Misinformation Spreads about Illinois Law Ending Cash Bail

by John Castle ‘25

A new law enacted in Illinois, titled the SAFE-T act, that takes effect on January 1 is resulting in misleading information and controversy to spread across social media with people naming the new policy “The Purge Law.” Under the new law, Illinois citizens who are charged with a crime will not have to pay bail in order to be free until their trial. The law was implemented to ensure people will not be detained simply because they financially are unable to pay bond.

Bail in the United States refers to when a person in custody pays the court in order to be released from jail until the next court hearing. If they do return, they are given a refund of their money. If they are not able to pay the bail, the person is kept in custody. However at this stage of the judicial process, the accused culprit has only been arrested and charged, and has not been officially convicted of a crime. The SAFE-T act in Illinois is intended to make people of all socio-economic classes equal within the state’s justice system. It is rooted in the idea that cash bail was criminalizing poverty and thousands of people were detained before being officially convicted.

The Illinois law also is intended to address racial disparities. Cook County Jail in Chicago is one of the largest pretrial detention centers in the country, with a population of more than 5,600 people, 74-percent of whom are Black. Additionally, the jail is situated in a county where 24 percent of Black residents live below the poverty line, the highest of any racial group.

Although it was originally given the name The Pretrial Fairness law, it now is titled The SAFE-T Act (Safety, Accountability, Fairness, and Equity-Today) and was signed into law by Governor J.B. Pritzker in 2021. However the elimination of cash bail is only one piece of the SAFE-T Act. Other measures the bill takes to change criminal justice in Illinois is expanding financial support and other services for victims of crime, increasing police oversight and accountability, and narrowing the felony murder law.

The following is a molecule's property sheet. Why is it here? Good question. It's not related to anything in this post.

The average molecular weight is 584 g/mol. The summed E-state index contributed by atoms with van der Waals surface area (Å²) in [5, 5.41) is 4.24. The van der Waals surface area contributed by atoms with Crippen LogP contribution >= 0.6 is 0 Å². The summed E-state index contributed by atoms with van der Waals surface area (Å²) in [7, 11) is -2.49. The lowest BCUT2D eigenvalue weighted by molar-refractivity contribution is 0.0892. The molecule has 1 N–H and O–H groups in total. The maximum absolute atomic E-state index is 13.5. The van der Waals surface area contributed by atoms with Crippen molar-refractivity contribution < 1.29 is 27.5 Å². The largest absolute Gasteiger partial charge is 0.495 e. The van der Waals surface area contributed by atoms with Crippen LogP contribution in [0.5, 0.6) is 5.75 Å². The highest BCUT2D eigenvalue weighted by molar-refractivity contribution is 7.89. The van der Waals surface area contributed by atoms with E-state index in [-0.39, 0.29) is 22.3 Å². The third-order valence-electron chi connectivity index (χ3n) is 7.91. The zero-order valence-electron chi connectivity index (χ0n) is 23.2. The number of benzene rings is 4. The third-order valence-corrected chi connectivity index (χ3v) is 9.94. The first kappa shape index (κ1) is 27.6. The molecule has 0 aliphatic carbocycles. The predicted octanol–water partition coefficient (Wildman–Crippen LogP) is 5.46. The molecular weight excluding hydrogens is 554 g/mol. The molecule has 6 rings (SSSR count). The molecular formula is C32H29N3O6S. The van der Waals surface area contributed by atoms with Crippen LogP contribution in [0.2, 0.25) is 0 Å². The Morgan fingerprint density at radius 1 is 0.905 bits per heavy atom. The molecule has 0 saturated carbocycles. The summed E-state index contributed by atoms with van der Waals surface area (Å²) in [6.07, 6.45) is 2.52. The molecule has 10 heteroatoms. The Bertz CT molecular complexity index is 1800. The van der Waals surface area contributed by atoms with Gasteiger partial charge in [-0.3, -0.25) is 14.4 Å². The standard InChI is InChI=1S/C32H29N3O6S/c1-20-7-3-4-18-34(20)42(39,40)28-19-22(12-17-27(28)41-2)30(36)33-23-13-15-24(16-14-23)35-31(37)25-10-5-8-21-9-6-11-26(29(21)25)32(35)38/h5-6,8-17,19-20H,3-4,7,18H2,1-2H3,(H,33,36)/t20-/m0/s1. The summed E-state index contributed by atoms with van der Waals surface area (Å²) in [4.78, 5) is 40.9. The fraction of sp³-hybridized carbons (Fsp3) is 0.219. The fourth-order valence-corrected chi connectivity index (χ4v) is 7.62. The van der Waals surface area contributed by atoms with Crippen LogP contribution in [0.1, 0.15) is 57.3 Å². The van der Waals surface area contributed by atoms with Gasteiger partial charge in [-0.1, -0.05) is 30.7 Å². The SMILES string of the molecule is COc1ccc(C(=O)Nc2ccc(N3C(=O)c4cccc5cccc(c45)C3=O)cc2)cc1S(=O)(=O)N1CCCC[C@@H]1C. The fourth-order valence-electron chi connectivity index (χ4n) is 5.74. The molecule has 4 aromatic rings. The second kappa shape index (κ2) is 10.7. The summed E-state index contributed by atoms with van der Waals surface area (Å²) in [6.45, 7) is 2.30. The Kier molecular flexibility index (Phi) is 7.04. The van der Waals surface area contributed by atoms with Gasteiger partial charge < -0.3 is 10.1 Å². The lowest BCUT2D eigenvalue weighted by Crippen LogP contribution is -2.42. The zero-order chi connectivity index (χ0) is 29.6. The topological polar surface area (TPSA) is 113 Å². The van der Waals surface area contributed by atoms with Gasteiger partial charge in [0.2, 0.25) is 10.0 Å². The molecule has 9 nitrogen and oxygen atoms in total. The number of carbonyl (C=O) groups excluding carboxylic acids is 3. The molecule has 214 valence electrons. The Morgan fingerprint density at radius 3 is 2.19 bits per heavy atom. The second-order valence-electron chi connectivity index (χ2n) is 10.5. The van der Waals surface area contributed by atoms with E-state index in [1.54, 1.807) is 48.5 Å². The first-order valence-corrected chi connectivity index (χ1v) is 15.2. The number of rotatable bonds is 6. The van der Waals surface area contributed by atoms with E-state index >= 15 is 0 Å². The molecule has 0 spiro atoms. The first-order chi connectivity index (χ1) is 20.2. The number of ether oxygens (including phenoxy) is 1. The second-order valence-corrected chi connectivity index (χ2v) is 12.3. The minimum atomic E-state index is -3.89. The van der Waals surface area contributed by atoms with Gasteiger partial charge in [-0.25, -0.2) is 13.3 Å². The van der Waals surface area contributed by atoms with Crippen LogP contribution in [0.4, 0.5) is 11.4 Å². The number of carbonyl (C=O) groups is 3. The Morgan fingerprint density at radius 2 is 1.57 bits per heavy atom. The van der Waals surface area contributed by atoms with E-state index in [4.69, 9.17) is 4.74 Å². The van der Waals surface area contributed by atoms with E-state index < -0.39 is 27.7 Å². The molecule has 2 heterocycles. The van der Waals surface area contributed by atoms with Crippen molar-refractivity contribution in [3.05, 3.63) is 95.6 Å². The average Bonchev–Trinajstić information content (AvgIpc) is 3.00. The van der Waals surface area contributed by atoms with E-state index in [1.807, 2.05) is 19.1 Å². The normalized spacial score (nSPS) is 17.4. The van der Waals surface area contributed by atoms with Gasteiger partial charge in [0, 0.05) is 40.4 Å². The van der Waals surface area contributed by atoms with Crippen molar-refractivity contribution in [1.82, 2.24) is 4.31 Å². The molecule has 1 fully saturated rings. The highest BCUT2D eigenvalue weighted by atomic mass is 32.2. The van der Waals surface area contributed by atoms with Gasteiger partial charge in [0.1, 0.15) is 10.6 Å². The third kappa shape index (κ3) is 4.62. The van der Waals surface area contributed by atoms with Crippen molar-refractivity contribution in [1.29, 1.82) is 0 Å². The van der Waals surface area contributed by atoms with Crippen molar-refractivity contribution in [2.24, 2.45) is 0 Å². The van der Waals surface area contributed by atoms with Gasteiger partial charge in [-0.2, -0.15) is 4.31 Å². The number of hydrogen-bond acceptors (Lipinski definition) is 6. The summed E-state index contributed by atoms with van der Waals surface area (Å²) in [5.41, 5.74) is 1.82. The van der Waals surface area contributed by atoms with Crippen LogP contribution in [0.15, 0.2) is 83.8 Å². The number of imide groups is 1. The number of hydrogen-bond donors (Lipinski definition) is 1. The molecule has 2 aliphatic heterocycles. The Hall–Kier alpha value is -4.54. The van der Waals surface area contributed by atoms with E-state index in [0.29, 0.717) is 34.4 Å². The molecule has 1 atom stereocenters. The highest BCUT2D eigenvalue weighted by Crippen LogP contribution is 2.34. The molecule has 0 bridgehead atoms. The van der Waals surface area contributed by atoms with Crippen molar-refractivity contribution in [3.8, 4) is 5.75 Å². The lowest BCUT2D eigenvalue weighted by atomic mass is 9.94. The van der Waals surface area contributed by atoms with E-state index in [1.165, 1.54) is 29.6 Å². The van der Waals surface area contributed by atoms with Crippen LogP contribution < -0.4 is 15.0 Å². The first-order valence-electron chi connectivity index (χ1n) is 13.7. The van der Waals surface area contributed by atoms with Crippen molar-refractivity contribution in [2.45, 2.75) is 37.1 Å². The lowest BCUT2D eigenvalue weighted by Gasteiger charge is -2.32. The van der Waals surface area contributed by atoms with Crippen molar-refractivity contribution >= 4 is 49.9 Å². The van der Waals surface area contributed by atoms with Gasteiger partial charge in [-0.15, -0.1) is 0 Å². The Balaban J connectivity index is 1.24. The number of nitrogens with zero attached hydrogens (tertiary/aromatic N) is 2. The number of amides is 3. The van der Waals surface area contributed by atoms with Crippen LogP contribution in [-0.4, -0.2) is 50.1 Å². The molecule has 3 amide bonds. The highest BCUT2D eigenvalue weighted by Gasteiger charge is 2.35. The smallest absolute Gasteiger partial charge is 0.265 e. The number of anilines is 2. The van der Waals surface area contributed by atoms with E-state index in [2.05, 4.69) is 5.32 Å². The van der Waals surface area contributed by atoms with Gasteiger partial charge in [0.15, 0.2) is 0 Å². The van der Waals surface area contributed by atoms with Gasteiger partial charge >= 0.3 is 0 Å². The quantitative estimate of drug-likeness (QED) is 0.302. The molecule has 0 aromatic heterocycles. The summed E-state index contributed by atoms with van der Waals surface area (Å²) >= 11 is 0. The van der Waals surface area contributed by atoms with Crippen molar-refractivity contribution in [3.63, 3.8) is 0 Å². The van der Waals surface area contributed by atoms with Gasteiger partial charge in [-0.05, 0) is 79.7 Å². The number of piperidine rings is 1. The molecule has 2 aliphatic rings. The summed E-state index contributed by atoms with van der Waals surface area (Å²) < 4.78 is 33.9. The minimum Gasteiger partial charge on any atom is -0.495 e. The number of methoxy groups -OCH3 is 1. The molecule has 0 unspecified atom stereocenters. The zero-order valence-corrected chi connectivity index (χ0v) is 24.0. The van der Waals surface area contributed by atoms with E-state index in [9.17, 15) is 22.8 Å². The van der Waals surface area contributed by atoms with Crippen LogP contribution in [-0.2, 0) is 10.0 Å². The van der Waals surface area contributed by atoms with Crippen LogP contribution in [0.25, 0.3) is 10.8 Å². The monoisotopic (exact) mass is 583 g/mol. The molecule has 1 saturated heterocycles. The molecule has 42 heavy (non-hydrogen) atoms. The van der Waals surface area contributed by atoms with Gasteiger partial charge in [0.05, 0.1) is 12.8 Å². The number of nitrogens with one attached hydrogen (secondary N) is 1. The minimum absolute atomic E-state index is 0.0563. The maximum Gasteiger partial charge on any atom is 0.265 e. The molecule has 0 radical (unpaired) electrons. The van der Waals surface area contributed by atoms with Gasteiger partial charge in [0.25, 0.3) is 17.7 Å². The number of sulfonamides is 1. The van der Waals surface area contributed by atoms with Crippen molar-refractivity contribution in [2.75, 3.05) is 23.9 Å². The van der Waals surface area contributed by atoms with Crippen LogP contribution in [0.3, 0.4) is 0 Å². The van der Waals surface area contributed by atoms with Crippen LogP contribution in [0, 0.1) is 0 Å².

Once this policy was officially put on the schedule to be implemented in 2023, social media platforms such as TikTok blew up with conservative social activism pages spreading rumors and blowing the new law out of proportion. Frightened people saw the law as a loophole for convicted criminals to commit crimes without consequences until their next court date, hence the name “The Purge Law” in reference to the movie franchise which entails all laws being abolished for 12 hours in the United States. Misinformation spread on social media that people convicted of a crime will not have to pay bail and that these “criminals’’ will be allowed back into the public even if they are dangerous.

However, the ‘SAFE-T Act’ law only applies to those who are convicted of minor crimes or misdemeanors. What social media got wrong is that people who have committed violent or serious crimes won’t get an option for bail at all. These dangerous criminals will be detained in custody until the next hearing, regardless of whether or not they could pay a bail. As an editorial in the Chicago Tribune explains,“Justice if you can afford it? That’s not how our system is supposed to work, even though in many cases that tends to be the grim reality.”